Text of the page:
The US Defense Advanced Research Projects Agency (DARPA) is going to launch several satellites to study radio signals in the upper layers of the Earth’s atmosphere. The project was named Ouija. As part of the project, satellites in low orbits will track high-frequency radio waves in the ionosphere.
The ionosphere is known because auroras are formed in it depending on solar activity and the Earth’s magnetic field. The Ouija program will focus on an area of the ionosphere with a height of approximately 300 to 400 kilometers — almost at the boundary of the orbit of the International Space Station.
Studying the behavior of radio waves in this space will be crucial for the effective operation of future fighter jets, DARPA representatives said in a statement. The spread of signals in the ionosphere is known to be unpredictable due to the high density of charged particles that can change the path of radio signals.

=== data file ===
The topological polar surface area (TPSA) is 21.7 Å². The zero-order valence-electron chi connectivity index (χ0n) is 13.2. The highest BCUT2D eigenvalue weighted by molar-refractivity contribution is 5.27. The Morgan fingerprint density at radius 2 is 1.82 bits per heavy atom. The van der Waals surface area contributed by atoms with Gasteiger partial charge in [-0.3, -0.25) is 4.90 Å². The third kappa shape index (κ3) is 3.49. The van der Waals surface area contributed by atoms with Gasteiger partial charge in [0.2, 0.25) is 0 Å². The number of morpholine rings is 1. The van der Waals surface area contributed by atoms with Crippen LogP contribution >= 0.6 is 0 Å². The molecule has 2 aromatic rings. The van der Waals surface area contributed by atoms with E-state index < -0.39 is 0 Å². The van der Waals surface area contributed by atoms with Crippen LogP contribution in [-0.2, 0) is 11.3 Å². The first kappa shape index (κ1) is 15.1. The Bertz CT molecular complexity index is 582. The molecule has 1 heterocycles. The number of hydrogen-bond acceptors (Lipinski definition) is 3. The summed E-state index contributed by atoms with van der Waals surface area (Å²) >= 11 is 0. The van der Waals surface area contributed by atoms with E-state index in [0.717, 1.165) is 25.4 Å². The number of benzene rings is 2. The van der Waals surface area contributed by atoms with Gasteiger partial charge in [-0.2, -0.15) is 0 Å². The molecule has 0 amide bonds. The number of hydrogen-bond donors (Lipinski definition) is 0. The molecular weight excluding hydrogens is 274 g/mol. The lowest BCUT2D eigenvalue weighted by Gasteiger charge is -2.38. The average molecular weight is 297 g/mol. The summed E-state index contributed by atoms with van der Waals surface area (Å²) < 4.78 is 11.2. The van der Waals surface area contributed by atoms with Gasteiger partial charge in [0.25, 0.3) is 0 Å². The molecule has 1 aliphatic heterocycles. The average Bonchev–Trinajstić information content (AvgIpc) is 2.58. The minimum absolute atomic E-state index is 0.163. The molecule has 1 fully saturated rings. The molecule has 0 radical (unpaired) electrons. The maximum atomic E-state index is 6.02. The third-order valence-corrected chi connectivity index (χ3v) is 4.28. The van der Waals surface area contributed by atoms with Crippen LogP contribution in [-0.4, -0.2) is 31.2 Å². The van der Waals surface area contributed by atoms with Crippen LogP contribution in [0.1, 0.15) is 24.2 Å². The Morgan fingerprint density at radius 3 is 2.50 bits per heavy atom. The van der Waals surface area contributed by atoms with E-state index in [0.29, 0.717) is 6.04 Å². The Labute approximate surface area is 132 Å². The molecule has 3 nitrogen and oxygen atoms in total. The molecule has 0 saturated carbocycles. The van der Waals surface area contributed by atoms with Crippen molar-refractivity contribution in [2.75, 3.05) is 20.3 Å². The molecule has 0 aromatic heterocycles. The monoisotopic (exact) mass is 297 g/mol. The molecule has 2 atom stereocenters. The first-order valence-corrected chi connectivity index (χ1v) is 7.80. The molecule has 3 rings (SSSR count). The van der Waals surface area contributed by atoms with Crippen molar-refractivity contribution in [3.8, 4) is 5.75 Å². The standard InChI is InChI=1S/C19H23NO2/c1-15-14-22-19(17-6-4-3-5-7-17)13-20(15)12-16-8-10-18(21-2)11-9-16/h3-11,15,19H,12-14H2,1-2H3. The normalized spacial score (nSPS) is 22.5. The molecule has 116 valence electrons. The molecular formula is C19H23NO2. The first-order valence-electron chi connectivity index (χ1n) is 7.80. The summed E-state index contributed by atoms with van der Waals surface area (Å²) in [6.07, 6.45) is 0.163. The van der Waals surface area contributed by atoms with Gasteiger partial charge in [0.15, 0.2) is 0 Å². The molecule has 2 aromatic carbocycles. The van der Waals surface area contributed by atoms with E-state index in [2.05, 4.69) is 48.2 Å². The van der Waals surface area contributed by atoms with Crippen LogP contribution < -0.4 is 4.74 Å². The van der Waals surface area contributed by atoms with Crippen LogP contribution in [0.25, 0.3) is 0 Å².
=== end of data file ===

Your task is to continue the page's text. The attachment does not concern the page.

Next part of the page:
The next step for DARPA will be the need to create an effective antenna for satellites with a wide frequency range and low noise. However, it will be difficult to design such an antenna, since HF antennas optimized for high frequencies usually have a long length. And long antennas are more difficult to deploy in space, because they can create resistance in the lower layers of the atmosphere.
According to Britannica, the term “ionosphere” was first used in 1920. Satellite studies of this field of the atmosphere began shortly after the first space launch in 1957 and continue to this day. Most of the early studies of the ionosphere were conducted by radio engineers and were caused by the need to determine the factors affecting long-range radio communication.
The density of the ionosphere varies due to solar activity and the 11-year solar cycle, which further complicates its mapping. It is expected that the Sun will reach the peak of its cycle in 2025, so the military is already recording a deterioration in long-distance communication, an increase in noise during transmissions, and in particularly serious cases, even satellite losses have been recorded.
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